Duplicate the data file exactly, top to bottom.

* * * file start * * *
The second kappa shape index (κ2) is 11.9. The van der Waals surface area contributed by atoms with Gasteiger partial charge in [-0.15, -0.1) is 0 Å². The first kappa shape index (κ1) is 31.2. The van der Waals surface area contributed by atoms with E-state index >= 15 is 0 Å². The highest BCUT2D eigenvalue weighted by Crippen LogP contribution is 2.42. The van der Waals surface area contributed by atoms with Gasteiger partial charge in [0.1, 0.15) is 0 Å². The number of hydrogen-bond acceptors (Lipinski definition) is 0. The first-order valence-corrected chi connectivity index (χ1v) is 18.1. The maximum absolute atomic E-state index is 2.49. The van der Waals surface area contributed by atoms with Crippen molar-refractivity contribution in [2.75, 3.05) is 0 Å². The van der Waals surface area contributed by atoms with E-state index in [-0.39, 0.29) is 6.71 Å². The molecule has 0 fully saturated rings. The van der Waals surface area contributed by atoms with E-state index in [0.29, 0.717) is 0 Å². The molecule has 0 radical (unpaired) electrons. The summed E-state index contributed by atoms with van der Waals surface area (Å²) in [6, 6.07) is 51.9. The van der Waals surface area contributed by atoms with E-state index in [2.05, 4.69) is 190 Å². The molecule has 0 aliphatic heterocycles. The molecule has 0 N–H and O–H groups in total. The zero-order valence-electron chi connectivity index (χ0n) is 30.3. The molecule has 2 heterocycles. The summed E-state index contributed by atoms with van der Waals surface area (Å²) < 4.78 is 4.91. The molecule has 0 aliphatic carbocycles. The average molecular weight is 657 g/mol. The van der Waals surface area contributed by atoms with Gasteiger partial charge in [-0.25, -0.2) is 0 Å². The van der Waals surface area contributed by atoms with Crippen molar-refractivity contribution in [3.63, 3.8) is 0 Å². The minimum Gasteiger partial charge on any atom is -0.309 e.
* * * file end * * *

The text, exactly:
The second kappa shape index (κ2) is 11.9. The van der Waals surface area contributed by atoms with Gasteiger partial charge in [-0.15, -0.1) is 0 Å². The first kappa shape index (κ1) is 31.2. The van der Waals surface area contributed by atoms with E-state index >= 15 is 0 Å². The highest BCUT2D eigenvalue weighted by Crippen LogP contribution is 2.42. The van der Waals surface area contributed by atoms with Gasteiger partial charge in [0.1, 0.15) is 0 Å². The number of hydrogen-bond acceptors (Lipinski definition) is 0. The first-order valence-corrected chi connectivity index (χ1v) is 18.1. The maximum absolute atomic E-state index is 2.49. The van der Waals surface area contributed by atoms with Crippen molar-refractivity contribution in [2.75, 3.05) is 0 Å². The van der Waals surface area contributed by atoms with E-state index in [-0.39, 0.29) is 6.71 Å². The molecule has 0 fully saturated rings. The van der Waals surface area contributed by atoms with E-state index in [0.29, 0.717) is 0 Å². The molecule has 0 radical (unpaired) electrons. The summed E-state index contributed by atoms with van der Waals surface area (Å²) in [6, 6.07) is 51.9. The van der Waals surface area contributed by atoms with E-state index in [2.05, 4.69) is 190 Å². The molecule has 0 aliphatic heterocycles. The molecule has 0 N–H and O–H groups in total. The zero-order valence-electron chi connectivity index (χ0n) is 30.3. The molecule has 2 heterocycles. The summed E-state index contributed by atoms with van der Waals surface area (Å²) < 4.78 is 4.91. The molecule has 0 aliphatic carbocycles. The average molecular weight is 657 g/mol. The van der Waals surface area contributed by atoms with Gasteiger partial charge in [-0.25, -0.2) is 0 Å². The van der Waals surface area contributed by atoms with Crippen molar-refractivity contribution in [3.63, 3.8) is 0 Å². The minimum Gasteiger partial charge on any atom is -0.309 e.